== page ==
Monday, May 03, 2010

Recently we have been asked by the USFWS to install some falcon nest boxes on cliffs in pool 13 upstream of Clinton, IA. We have not studied the cliffs in this region of the river as most of the bluffs in this region do not have road access. We have used boats to survey cliffs near Petosi, WI and Balltown, IA in the past but, to extend the boat surveys down to pool 13 would take days on the water. We called upon Dairyland Power Cooperative for the use of their Bell Jet Ranger helicopter and, pilot. Fortunately, our request was granted.


I met John Thiel at the La Crosse , WI airport early last Wednesday 4/21/10 and we set off in the helicopter with high hopes of finding new cliffs with nesting falcons. The first cliff we decided to study was Goose Island bluff just downstream of La Crosse, WI. We have had two reports in the last week of a falcon staffing a hawk and an eagle a short distance away from the cliff itself. We were curious to find out if there was another cliff besides the Goose Island cliff that these falcons could be defending. We did not find any bluffs nearby other then the main wall of the Goose Island cliff itself. Fortunately, we have a supporter of the falcon program who owns this cliff and is closely watching for falcons to take up ownership.

We then crossed the river to the Iowa side and began heading down stream. When we passed over Dead Cow Bluff south of Lansing, IA I could see an adult falcon in the cliff mounted nest box. We did not spend time at the Lansing Power plant cliff or Leo’s Bluff, where we know there are falcons on site. Due to the early morning light on the east facing cliffs we stayed on the Iowa side of the river, working our way down to pool 13. We did find some small cliffs near Sabula, IA that might attract falcons if a nest box was available. When we could just see the town of Clinton, IA coming into view we crossed the river and began checking the cliffs in Illinois and Wisconsin side of the river. We did find a string of small cliffs directly across the river from the John Deere plant near Dubuque, IA. We also looked very close at the cliffs on the Wisconsin side of the river directly across from Balltown, IA. One thing that John Theil and I noticed is that most of the cliffs in this region of the river are much smaller than the cliffs upstream. We also noticed that the rock walls had very few if any ledges or potholes.

We did not find any new cliffs with territorial falcons but we were able to get a feeling for just where we might have cliff nesting falcons in future years. One highlight of the flight day was when heading back to La Crosse, WI we decided to take a short rest at Capoli Bluff south of Lansing, IA. Raleigh Buckmaster gave us approval to land on his property. Raleigh then took my place in the helicopter to show the pilot and John Theil the falcon effigies on his land. Raleigh took the attached image of us in the helicopter when we called it a day and returned to La Crosse to tuck the fantastic flying machine away in its hanger.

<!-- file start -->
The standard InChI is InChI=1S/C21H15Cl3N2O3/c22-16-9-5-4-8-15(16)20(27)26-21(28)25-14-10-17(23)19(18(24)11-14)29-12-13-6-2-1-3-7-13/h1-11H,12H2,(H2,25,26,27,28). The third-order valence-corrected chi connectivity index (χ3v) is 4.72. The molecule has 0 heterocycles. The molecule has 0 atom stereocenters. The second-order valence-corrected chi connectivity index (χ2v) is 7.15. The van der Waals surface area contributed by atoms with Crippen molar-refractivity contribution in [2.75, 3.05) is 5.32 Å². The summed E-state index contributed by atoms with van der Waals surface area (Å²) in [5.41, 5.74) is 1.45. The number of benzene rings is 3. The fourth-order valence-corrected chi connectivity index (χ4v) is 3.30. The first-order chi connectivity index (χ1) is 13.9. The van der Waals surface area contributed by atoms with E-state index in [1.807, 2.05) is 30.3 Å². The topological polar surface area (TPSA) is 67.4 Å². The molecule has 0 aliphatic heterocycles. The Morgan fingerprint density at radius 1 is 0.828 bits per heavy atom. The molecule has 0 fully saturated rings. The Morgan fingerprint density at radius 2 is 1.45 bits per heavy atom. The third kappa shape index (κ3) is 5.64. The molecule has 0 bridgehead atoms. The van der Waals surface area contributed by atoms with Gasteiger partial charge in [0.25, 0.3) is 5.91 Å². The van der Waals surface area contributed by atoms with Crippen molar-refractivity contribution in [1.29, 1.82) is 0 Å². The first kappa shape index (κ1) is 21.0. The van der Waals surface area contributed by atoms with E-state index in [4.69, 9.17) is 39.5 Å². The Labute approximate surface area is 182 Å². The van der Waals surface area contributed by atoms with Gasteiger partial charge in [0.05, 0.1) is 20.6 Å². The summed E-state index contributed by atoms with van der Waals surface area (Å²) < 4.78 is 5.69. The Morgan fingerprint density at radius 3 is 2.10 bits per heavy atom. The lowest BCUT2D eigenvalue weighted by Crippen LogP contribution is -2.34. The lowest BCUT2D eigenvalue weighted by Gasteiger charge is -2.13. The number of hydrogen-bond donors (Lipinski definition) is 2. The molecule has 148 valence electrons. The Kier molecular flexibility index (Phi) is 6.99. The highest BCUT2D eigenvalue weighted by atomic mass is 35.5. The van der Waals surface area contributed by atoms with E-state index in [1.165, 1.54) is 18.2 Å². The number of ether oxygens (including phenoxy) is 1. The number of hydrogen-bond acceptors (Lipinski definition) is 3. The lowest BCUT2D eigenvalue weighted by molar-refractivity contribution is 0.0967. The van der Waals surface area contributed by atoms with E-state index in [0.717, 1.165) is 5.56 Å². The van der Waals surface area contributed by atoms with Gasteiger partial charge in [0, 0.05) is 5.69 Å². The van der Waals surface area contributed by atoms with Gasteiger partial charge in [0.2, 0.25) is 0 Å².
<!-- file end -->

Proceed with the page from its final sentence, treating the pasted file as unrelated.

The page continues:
The larger cliffs that we have upstream from Prairie du Chein, WI and Waukon Junction, IA are probably more attractive to nesting falcons over the much smaller cliffs found in pool 12 and pool 13 of the Mississippi River. However, last year Christian Hagenlocher, a student at Principia College, discovered a cliff nesting pair of Peregrine falcons on a tall cliff near Alton, IL. Neil Rettig also saw these same falcons early last spring while on his way to a film shoot. It sounds like the limestone cliffs begin to increase in height again in this region of the Mississippi River. It’s going to be interesting to hear if this pair of falcons returns to nest again this year and also if any new cliffs in this region come on line.

I am most appreciative of Dairyland Power donating the use of the Bell Jet Ranger to assess and GPS the river cliffs. This is the second time that we have used the Dairyland Power helicopter to survey the Mississippi River cliffs. On this second flight we used over 100 gallons of expensive jet fuel. Many thanks to Dairyland Power Cooperative for their most generous donation to Peregrine falcon studies along the big river.

5 comments:

Jennie Lou Crowder said...

I love your work, but miss reading viewer comments. What happened?

clemenzina said...

How likely is it that all three Decorah eaglets will fledge? It really looks like the answer is one-and-a-half to the uninitiated, because of the dominant baby claiming the parents' attention :'(

Tom said...

It now seems like there are only two eaglets. Do you know what happened to the other one? Thanks.

clemenzina said...

You may be confusing 2 nests - there are still 3 eaglets at Decorah (tho one eaglet looks weak); I think there are 2 eaglets at Norfolk which have just been ringed within the last hour.

But I've been trying to view too many families, resulting in over-stressed wifi and brain :-/ and I cannot remember the one connected to this blog.

newblogger said...

Your article very interesting, All the concerns you described in publish is too amazing and can be very useful.Rise some more questions in your blog.
peregrine excursions